Whoso wanders from God's way, and follows the multitude to do evil, their feet will slide. But the best preparation and security for a time of general calamity, is to walk with God in a declining time.- We shall only add,

2. An use of exhortation,

We exhort you, then, to follow the Lord fully now. Our time is a declining time. There is a declining from the purity of gospel doctrine and gospel ordinances. There is a horrid declining in practice; the veil is falling off many faces, and the mask of religion. There is a general declining from holiness, and the power of godliness, on the spirits of professors in our day. It is a day of approaching calamity. Would you be safe ? Return now, and set your face against the stream; and the more you see others going off from God, cleave the more to him. If you do so, you will be distin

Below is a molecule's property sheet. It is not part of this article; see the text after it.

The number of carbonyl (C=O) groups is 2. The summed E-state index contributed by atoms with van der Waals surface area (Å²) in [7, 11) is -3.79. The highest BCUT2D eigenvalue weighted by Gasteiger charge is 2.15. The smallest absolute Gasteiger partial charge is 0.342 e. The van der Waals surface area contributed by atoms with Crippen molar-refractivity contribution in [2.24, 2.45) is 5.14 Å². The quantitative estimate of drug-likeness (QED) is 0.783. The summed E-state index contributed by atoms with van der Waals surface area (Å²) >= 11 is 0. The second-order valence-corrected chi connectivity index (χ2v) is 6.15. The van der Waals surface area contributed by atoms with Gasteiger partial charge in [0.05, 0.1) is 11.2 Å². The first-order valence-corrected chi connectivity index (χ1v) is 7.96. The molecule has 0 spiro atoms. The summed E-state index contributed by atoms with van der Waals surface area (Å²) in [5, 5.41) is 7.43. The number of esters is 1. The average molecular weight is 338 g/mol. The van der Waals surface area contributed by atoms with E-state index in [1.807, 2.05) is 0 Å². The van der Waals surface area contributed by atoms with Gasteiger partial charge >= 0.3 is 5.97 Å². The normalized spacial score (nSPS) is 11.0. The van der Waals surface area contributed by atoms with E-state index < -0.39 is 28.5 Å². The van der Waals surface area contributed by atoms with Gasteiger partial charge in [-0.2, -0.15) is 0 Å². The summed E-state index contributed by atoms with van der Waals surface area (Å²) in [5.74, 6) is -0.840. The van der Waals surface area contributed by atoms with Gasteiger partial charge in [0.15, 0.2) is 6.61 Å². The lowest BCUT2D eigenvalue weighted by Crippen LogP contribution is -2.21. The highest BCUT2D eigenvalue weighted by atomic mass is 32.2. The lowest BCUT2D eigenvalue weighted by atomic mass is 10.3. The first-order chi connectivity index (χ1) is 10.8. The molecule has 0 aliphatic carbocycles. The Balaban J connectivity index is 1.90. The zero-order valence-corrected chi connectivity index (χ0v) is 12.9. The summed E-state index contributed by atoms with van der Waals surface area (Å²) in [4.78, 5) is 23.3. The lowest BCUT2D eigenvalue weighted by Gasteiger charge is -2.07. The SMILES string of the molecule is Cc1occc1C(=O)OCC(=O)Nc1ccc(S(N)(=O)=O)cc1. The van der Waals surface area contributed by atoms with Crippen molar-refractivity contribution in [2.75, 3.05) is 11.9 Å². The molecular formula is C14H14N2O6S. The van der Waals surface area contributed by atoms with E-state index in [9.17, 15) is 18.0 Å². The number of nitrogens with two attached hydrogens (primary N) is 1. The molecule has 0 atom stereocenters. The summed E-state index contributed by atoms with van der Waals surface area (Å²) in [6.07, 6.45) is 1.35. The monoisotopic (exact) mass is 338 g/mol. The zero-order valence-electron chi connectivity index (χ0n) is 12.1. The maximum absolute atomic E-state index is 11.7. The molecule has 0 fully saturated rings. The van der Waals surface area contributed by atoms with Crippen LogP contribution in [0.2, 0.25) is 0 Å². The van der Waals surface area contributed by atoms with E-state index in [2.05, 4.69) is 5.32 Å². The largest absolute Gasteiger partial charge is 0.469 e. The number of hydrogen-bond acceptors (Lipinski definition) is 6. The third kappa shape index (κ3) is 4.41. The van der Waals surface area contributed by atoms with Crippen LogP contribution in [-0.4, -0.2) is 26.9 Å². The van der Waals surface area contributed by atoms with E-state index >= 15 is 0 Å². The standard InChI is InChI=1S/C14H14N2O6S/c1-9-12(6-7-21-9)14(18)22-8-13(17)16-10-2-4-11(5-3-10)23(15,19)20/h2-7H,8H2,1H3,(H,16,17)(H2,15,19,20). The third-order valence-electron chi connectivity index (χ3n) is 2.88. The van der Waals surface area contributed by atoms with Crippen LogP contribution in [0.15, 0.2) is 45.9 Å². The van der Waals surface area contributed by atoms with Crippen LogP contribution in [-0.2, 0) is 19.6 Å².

come.

if you

guished by special marks of favour in a day of public calamity; but

also go away, your sin will afterwards find you out. Remember, now you have heard your duty; it is the duty of communicants, and also of others. Remember that it is not enough to set fair off. It is only he that follows fully who will be brought safely to the promised land. It is only he that endureth to the end who will be saved. Be not, therefore, “ weary in this well-doing, for in due time ye shall reap, if ye faint not."

THE CHRISTIAN DESCRIBED, THE HYPOCRITE DETECTED.*

SERMON XXXI.

Rom. ii. 28, 29,
For he is not a Jew which is one outwardly, neither is that circumcision

which is outward in the flesh. But he is a Jew which is one inwardly,